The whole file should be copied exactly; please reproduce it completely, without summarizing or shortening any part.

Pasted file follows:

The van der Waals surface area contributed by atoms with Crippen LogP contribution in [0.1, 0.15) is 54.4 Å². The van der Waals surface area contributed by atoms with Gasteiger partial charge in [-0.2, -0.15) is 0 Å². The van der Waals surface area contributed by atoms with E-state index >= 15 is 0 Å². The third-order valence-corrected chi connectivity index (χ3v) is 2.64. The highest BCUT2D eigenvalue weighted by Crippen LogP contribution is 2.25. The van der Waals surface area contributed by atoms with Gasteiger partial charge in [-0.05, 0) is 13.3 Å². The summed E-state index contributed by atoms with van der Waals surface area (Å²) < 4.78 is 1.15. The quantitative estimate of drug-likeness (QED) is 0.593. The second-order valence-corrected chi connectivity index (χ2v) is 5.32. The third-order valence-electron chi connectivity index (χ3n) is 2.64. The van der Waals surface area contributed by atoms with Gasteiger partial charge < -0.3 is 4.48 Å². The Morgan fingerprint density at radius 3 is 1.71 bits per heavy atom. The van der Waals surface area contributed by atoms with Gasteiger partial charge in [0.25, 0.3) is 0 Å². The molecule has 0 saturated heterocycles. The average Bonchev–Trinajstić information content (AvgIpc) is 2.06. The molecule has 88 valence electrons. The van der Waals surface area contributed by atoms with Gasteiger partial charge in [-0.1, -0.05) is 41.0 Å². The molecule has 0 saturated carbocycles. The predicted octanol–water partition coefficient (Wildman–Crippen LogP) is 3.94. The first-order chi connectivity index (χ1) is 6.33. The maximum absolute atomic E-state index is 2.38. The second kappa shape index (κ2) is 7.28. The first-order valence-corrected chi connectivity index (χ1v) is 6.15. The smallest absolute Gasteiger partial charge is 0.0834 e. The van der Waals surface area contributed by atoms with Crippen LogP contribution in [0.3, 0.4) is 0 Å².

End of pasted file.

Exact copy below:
The van der Waals surface area contributed by atoms with Crippen LogP contribution in [0.1, 0.15) is 54.4 Å². The van der Waals surface area contributed by atoms with Gasteiger partial charge in [-0.2, -0.15) is 0 Å². The van der Waals surface area contributed by atoms with E-state index >= 15 is 0 Å². The third-order valence-corrected chi connectivity index (χ3v) is 2.64. The highest BCUT2D eigenvalue weighted by Crippen LogP contribution is 2.25. The van der Waals surface area contributed by atoms with Gasteiger partial charge in [-0.05, 0) is 13.3 Å². The summed E-state index contributed by atoms with van der Waals surface area (Å²) < 4.78 is 1.15. The quantitative estimate of drug-likeness (QED) is 0.593. The second-order valence-corrected chi connectivity index (χ2v) is 5.32. The third-order valence-electron chi connectivity index (χ3n) is 2.64. The van der Waals surface area contributed by atoms with Gasteiger partial charge < -0.3 is 4.48 Å². The Morgan fingerprint density at radius 3 is 1.71 bits per heavy atom. The van der Waals surface area contributed by atoms with Gasteiger partial charge in [0.25, 0.3) is 0 Å². The molecule has 0 saturated heterocycles. The average Bonchev–Trinajstić information content (AvgIpc) is 2.06. The molecule has 88 valence electrons. The van der Waals surface area contributed by atoms with Gasteiger partial charge in [-0.1, -0.05) is 41.0 Å². The molecule has 0 saturated carbocycles. The predicted octanol–water partition coefficient (Wildman–Crippen LogP) is 3.94. The first-order chi connectivity index (χ1) is 6.33. The maximum absolute atomic E-state index is 2.38. The second kappa shape index (κ2) is 7.28. The first-order valence-corrected chi connectivity index (χ1v) is 6.15. The smallest absolute Gasteiger partial charge is 0.0834 e. The van der Waals surface area contributed by atoms with Crippen LogP contribution in [0.3, 0.4) is 0 Å².